I began my volcanic studies in Iceland, looking at the geochemical and petrological evolution of the Eyjafjallajokull volcano as well as the interaction of volcanic products with ice and water. I then moved onto the study of the deposits more explosive volcanoes and studied caldera successions in the English Lake District and Morocco with a brief foray into greenstone belts in Mauritania.
From 1997 I worked at the Montserrat Volcano Observatory, initially focusing on gas monitoring, surveys of the lava dome, collection and analysis of tephra, pyroclastic flows and surges and the impacts of eruptions. After interviewing individuals who survived the 25 June 1997 pyroclastic flows and surges I became very interested in the relationships between scientists, the public and officials, their roles in risk reduction and how to reduce risk while taking into account social, economic and political contexts. From 2004-6 I was Director of Montserrat Volcano Observatory and was fortunate enough to spend time living in Montserrat with my family. More recently, I've advised the UK government on the hazards associated with volcanoes in Iceland and elsewhere and work with colleagues across disciplines to contribute to risk assessments.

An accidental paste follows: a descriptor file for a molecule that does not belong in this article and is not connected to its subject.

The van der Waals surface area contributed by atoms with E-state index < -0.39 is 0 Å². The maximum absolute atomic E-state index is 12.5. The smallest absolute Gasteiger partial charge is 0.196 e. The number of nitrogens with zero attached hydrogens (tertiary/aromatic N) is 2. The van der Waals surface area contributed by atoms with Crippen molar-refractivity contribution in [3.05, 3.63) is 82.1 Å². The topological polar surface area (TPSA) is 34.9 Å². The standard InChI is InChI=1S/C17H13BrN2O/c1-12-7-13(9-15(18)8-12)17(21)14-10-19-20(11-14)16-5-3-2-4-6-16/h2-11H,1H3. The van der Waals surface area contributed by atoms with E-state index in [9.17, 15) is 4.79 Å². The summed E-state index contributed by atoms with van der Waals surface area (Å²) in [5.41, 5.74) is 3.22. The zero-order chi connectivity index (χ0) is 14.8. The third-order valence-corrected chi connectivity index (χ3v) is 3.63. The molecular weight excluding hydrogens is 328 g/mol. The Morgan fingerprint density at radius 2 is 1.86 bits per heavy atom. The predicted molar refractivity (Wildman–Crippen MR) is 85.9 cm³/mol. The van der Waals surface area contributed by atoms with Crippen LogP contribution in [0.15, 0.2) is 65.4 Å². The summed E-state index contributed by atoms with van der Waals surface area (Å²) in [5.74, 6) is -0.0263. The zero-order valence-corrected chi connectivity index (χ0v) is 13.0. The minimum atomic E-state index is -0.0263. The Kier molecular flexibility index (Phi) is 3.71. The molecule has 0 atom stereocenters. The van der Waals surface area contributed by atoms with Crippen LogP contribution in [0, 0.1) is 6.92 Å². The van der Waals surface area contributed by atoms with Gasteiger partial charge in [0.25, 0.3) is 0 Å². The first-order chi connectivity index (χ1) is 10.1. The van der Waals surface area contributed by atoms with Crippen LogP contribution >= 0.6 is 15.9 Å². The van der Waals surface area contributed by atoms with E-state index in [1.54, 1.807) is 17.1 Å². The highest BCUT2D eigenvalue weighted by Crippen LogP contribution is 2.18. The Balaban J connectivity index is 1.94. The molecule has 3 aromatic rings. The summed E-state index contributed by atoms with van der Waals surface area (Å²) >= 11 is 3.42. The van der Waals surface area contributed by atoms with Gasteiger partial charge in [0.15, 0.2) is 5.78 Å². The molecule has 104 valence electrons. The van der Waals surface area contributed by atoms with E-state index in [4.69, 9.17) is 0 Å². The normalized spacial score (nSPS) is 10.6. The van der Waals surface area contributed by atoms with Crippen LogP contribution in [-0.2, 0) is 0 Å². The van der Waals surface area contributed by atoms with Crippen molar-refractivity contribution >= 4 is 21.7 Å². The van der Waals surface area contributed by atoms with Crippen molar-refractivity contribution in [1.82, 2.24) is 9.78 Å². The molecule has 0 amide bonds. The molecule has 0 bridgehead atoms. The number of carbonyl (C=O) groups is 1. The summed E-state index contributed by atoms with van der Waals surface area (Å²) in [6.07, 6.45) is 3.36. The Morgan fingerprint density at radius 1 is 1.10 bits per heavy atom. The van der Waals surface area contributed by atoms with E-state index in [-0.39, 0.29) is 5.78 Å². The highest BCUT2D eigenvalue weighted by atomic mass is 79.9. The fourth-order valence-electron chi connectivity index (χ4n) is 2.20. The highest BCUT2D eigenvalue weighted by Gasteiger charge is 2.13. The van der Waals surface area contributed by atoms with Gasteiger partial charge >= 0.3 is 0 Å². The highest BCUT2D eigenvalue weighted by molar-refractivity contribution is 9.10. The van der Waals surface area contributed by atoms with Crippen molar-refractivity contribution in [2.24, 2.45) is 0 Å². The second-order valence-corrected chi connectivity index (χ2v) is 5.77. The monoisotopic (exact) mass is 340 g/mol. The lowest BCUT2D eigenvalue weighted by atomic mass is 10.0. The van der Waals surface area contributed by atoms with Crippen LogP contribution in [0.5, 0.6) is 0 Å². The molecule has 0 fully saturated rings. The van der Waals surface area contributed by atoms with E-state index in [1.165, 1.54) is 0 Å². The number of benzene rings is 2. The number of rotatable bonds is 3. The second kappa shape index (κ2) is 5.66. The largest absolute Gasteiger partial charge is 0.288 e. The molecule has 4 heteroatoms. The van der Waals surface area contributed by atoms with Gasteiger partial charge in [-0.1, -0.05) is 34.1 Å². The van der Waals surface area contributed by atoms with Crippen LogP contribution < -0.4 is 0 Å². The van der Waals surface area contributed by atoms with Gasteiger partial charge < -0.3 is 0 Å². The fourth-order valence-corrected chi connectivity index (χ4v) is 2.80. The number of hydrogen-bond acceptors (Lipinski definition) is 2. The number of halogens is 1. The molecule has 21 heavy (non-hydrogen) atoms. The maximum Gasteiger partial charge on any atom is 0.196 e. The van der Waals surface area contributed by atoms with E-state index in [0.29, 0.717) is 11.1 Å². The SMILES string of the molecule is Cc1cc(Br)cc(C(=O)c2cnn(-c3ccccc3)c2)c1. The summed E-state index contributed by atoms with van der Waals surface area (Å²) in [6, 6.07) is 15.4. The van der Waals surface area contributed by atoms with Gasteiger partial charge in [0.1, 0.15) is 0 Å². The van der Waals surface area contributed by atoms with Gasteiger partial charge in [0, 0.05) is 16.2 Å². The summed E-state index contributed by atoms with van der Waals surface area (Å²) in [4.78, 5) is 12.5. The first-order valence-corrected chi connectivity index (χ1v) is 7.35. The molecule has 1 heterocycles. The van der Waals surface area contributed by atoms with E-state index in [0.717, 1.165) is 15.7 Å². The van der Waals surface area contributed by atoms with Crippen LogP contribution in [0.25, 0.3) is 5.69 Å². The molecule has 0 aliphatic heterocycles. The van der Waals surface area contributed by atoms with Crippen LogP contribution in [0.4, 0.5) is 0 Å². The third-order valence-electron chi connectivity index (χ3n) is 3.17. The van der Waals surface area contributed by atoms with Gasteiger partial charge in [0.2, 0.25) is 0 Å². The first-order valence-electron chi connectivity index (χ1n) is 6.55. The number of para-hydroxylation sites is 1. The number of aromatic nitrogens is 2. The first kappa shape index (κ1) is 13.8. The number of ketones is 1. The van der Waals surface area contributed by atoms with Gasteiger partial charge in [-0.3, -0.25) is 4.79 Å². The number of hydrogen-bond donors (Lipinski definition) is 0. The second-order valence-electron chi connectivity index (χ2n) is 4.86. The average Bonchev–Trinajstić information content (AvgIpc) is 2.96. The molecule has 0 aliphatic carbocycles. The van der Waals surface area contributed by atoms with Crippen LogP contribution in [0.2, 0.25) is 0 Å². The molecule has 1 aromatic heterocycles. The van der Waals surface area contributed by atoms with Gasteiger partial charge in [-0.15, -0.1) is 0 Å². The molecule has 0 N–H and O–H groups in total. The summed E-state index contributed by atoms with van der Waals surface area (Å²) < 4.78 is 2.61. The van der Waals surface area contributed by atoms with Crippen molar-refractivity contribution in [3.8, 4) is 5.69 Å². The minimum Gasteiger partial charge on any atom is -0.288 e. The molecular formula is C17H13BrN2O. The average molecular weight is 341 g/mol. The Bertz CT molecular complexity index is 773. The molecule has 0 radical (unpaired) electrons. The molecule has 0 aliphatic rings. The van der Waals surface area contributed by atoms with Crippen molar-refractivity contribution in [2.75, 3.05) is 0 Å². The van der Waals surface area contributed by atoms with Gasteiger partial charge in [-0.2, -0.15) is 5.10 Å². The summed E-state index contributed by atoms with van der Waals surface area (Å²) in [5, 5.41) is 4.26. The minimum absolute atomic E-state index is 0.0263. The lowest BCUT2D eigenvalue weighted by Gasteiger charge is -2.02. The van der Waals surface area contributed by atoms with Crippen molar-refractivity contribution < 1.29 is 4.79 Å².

I'm interested in enhancing our ability to assess, analyse and communicate the different dimensions of risk - this requires working with communities, officials and across disciplines. In STREVA we will test a new integrative framework for risk reduction and intend to provide evidence for effective monitoring, forecasting, risk assessment and communication strategies in disaster risk reduction.